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MotoGP, Red Bull Ring: the Good, the Bad, and the Ugly

Dovizioso disguised himself as Marquez and beat Marc. Quartararo is a great student. Lorenzo is more noticeable when he's not there. Fenati returns.

MotoGP: Red Bull Ring: the Good, the Bad, and the Ugly

You have to be crazy to think of beating Marquez. Dovizioso was, and he succeeded. Everyone will remember the grand finale in the last corner, but the fight was tough and tense during all the laps. When you have both the same day, you never get bored, and Austria was a magical day. Marc had to swallow the bitter pill (for him) of a second place, but he did it again with a 58 point dessert in the rankings.

Meanwhile, Quartararo continued his lessons in becoming great, and he passed his test this time. Like the other two students, Bagnaia and Oliveira. Petrucci is behind the blackboard.

We also got a glimpse of Fenati, an old acquaintance we always love to see ride.

THE GOOD - The sleep of reason generates monsters, or monstrous overtakings. Andrea Dovizioso betrayed Enlightenment for Romanticism and one of his most beautiful victories was the result. Now that Dovi has found the switch that turns on his madness, he can still make (good) use of it. Sending your brain on vacation and relying on instinct sometimes pays off.

THE UGLY - Orange has never looked good on Johann Zarco and, starting next year, he's changing his look. Sometimes talent is not enough and a signature on the wrong contract can become a torment that not everyone is capable of dealing with. "It's a shame to see a rider of his caliber sink down in the rankings every Sunday. We hope that change can bring him back to the glories of the past. Wherever he may go.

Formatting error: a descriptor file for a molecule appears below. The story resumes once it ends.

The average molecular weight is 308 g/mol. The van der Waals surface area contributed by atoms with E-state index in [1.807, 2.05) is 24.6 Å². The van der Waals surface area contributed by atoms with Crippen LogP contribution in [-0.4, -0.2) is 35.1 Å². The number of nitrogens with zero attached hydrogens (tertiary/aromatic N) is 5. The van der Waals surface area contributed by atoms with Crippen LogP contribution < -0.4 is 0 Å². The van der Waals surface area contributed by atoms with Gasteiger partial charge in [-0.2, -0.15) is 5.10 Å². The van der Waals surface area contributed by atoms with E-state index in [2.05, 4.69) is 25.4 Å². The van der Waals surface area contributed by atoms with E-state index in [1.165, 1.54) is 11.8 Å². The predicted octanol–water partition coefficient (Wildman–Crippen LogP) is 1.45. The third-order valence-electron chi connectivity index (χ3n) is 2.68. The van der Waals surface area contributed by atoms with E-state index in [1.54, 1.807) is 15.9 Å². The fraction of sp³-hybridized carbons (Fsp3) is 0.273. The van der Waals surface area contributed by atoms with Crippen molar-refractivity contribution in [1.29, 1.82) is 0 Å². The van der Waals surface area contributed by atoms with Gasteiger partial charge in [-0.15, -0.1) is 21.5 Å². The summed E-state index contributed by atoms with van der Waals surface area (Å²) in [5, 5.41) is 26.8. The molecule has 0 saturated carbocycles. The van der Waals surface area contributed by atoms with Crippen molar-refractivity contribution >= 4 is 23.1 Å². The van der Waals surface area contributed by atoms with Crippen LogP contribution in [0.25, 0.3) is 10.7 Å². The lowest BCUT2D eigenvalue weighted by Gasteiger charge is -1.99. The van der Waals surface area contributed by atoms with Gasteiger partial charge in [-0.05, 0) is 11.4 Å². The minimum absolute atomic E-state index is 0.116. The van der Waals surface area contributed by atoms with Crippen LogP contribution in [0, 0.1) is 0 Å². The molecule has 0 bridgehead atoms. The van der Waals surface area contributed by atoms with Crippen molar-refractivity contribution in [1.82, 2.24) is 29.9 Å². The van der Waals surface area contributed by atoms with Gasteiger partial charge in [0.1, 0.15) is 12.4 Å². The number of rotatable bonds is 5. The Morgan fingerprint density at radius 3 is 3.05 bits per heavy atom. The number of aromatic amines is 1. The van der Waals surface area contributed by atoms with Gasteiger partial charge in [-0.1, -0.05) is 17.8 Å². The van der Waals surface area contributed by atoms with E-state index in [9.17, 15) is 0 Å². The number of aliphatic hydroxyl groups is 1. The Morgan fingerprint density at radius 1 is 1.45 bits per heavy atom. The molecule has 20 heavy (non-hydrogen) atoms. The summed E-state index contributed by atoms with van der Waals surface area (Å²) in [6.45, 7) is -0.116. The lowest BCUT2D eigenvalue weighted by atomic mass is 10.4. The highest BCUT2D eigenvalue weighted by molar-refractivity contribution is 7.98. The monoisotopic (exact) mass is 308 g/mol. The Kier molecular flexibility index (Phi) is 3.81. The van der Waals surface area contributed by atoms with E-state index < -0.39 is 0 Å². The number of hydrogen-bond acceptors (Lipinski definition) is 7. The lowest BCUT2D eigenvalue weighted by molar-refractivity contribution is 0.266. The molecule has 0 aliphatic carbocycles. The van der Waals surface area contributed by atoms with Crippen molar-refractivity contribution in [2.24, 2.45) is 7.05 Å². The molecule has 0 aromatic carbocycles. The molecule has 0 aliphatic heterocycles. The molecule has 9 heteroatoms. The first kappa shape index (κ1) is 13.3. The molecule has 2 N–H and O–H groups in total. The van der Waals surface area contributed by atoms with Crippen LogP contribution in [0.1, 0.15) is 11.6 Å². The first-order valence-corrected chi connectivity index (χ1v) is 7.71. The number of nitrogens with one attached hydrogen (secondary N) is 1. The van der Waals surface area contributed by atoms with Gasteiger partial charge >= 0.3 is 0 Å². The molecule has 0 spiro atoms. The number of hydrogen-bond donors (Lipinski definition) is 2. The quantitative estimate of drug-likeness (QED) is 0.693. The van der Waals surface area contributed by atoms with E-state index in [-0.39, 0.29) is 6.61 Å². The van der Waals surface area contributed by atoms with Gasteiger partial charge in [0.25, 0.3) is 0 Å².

THE BAD - Am I more noticeable if I come and sit on the sidelines than if I don't come at all? In Lorenzo's case, we'd notice. The only doubt is that he's gotten something out of it thanks to this summer's contract-related soap opera. Not the Ducati that ended up split in two. Not Jorge, who will have to stay where he doesn't want to. Not the Honda who finds itself with a rider who would gladly swap sides. And they lived... unhappily ever after.

THE DISAPPOINTMENT - For the second consecutive time, Danilo Petrucci is the star of this, and there's nothing to be happy about. On a runway designed for Ducati, the rider from Terni was an excellent desaparecido. Nothing jolting, but an anonymity that clashes with the red he wears.

THE CONFIRMATION - Young and fast, the MotoGP's future is straining at the leash. A lot was written about Fabio Quartarato, but we should refresh your memory. After a few Sundays, Pecco Bagnaia showed he was pragmatic. Miguel Oliveira did even better, on a KTM that was not at the level of the best competition. We'll still be hearing about them.

THE ERROR - There was only one for Celestino Vietti, at the last corner, which cost him the podium. Luca Marini's was more serious. In his fall, he cut through Enea Bastianini.

THE SURPRISE - After 700 days of fasting, Romano Fenati sat down at the table and enjoyed a dish he had forgotten about. A pole and a victory that are a new starting point for a career that seemed to have come to an end just a few months ago. Snipers gave him a second chance. He shouldn't waste it because his talent remained intact despite the bumps.

THE PASS - After a Sunday like this, you can't but give Dovi what belongs to Dovi. With the satisfaction of being successful against Marquez in that same maneuver that Marc hadn't brought to success two years ago.

THE INTERESTING FACT - We don't know if it's a record, but we don't often see a 5 lap race. This is what the MotoE riders accomplish. Short... but intense?

THE I TOLD YOU SO - Dovizioso on Friday: "To keep up with Marquez, I have to take risks." He kept his word.

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Translated by Leila Myftija

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